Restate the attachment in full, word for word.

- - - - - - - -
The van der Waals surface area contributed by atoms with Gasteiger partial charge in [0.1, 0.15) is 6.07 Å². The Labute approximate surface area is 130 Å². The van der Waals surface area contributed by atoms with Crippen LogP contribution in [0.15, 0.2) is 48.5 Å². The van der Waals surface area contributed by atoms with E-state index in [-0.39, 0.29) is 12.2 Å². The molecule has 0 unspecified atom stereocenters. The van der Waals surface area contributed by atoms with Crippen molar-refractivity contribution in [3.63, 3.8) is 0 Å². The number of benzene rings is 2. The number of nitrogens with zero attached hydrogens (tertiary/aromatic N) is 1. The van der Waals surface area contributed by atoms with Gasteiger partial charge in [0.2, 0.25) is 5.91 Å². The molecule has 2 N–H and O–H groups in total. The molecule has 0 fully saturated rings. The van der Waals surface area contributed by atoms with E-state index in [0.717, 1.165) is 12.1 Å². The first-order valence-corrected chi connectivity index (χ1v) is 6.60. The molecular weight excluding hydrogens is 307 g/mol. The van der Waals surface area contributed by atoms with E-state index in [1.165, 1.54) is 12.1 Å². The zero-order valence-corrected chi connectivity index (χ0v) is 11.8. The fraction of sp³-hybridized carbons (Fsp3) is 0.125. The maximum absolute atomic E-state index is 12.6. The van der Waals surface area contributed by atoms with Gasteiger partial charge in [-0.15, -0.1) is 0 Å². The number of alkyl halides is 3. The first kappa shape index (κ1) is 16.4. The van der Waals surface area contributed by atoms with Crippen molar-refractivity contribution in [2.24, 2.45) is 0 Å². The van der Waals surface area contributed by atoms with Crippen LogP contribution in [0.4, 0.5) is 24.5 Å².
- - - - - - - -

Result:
The van der Waals surface area contributed by atoms with Gasteiger partial charge in [0.1, 0.15) is 6.07 Å². The Labute approximate surface area is 130 Å². The van der Waals surface area contributed by atoms with Crippen LogP contribution in [0.15, 0.2) is 48.5 Å². The van der Waals surface area contributed by atoms with E-state index in [-0.39, 0.29) is 12.2 Å². The molecule has 0 unspecified atom stereocenters. The van der Waals surface area contributed by atoms with Crippen molar-refractivity contribution in [3.63, 3.8) is 0 Å². The number of benzene rings is 2. The number of nitrogens with zero attached hydrogens (tertiary/aromatic N) is 1. The van der Waals surface area contributed by atoms with Gasteiger partial charge in [0.2, 0.25) is 5.91 Å². The molecule has 2 N–H and O–H groups in total. The molecule has 0 fully saturated rings. The van der Waals surface area contributed by atoms with E-state index in [0.717, 1.165) is 12.1 Å². The first-order valence-corrected chi connectivity index (χ1v) is 6.60. The molecular weight excluding hydrogens is 307 g/mol. The van der Waals surface area contributed by atoms with E-state index in [1.165, 1.54) is 12.1 Å². The zero-order valence-corrected chi connectivity index (χ0v) is 11.8. The fraction of sp³-hybridized carbons (Fsp3) is 0.125. The maximum absolute atomic E-state index is 12.6. The van der Waals surface area contributed by atoms with Gasteiger partial charge in [-0.15, -0.1) is 0 Å². The number of alkyl halides is 3. The first kappa shape index (κ1) is 16.4. The van der Waals surface area contributed by atoms with Crippen molar-refractivity contribution in [2.24, 2.45) is 0 Å². The van der Waals surface area contributed by atoms with Crippen LogP contribution in [0.4, 0.5) is 24.5 Å².